NCPA - National Center for Policy Analysis


June 23, 2005

The idea of taxing all financial transactions instead of income, profits or sales, sounds deceptively simple since the volume of transactions in the economy is many times greater than the gross domestic product (GDP). In theory, one could theoretically match current federal revenues with a very low tax rate, says Bruce Bartlett, a senior fellow with the National Center for Policy Analysis.

One advocate of a financial transactions tax is economist Edgar Feige:

  • He estimates that a tax of 0.6 percent (60 basis points), with each party to a transaction paying half, would be sufficient to abolish all existing federal taxes.
  • He bases this on an estimated tax base of $337 trillion in financial transactions annually; by contrast, gross domestic product (GDP) is only about $12 trillion.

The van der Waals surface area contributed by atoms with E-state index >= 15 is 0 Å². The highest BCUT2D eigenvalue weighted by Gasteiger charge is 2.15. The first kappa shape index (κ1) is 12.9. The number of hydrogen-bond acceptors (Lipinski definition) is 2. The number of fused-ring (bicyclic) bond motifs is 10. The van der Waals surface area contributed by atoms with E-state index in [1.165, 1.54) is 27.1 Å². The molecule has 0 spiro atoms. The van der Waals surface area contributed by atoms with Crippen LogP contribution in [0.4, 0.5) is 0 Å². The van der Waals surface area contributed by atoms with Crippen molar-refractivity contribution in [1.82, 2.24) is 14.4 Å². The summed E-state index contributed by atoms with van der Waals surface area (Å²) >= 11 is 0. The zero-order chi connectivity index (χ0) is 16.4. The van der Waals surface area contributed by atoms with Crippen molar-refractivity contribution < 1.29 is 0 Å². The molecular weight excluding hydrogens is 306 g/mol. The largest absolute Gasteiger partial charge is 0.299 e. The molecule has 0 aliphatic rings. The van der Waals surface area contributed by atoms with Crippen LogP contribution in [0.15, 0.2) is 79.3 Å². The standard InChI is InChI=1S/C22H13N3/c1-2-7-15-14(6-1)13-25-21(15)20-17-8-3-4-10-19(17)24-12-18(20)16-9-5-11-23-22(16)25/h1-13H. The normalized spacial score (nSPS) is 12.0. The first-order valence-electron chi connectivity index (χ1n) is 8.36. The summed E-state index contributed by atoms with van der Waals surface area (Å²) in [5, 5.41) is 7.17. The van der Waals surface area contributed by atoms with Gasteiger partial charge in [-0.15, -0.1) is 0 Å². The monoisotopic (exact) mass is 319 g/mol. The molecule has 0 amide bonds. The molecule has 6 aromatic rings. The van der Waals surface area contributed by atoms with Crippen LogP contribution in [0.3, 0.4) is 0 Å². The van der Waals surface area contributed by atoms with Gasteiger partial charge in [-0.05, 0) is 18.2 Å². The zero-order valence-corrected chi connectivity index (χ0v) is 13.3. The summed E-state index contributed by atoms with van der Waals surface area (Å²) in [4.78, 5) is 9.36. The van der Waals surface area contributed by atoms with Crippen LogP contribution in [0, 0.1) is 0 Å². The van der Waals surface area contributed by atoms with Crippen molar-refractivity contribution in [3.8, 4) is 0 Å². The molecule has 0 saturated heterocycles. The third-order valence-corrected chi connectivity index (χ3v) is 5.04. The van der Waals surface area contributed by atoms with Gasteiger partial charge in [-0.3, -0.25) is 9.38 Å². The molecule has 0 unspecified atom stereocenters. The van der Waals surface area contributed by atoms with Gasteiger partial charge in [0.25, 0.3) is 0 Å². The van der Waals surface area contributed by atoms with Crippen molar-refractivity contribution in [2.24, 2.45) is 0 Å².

Bartlett, however, says:

  • While it is true that a tax of 0.6 percent on a base of $337 trillion would in theory yield $2 trillion -- about what the federal government will raise this year from conventional taxes -- it's important to remember that revenues still must ultimately come out of current production.
  • All goods and services -- including capital investment and intermediate goods -- will have to be taxed dozens of times to get the federal government's current 17 percent share of GDP in taxes.

However, not all goods and services involve the same number of transactions. Thus, the burden of the tax will vary wildly depending not on the price of a good or its profitability, but solely on whether its production involved many or few financial transactions before it reached the final consumer. Jewelry will bear a low tax, while groceries will be taxed heavily. This makes no sense from a distributional viewpoint, says Bartlett.

Source: Bruce Bartlett, "The Fallacy of a Transaction Tax," National Center for Policy Analysis, June 22, 2005.


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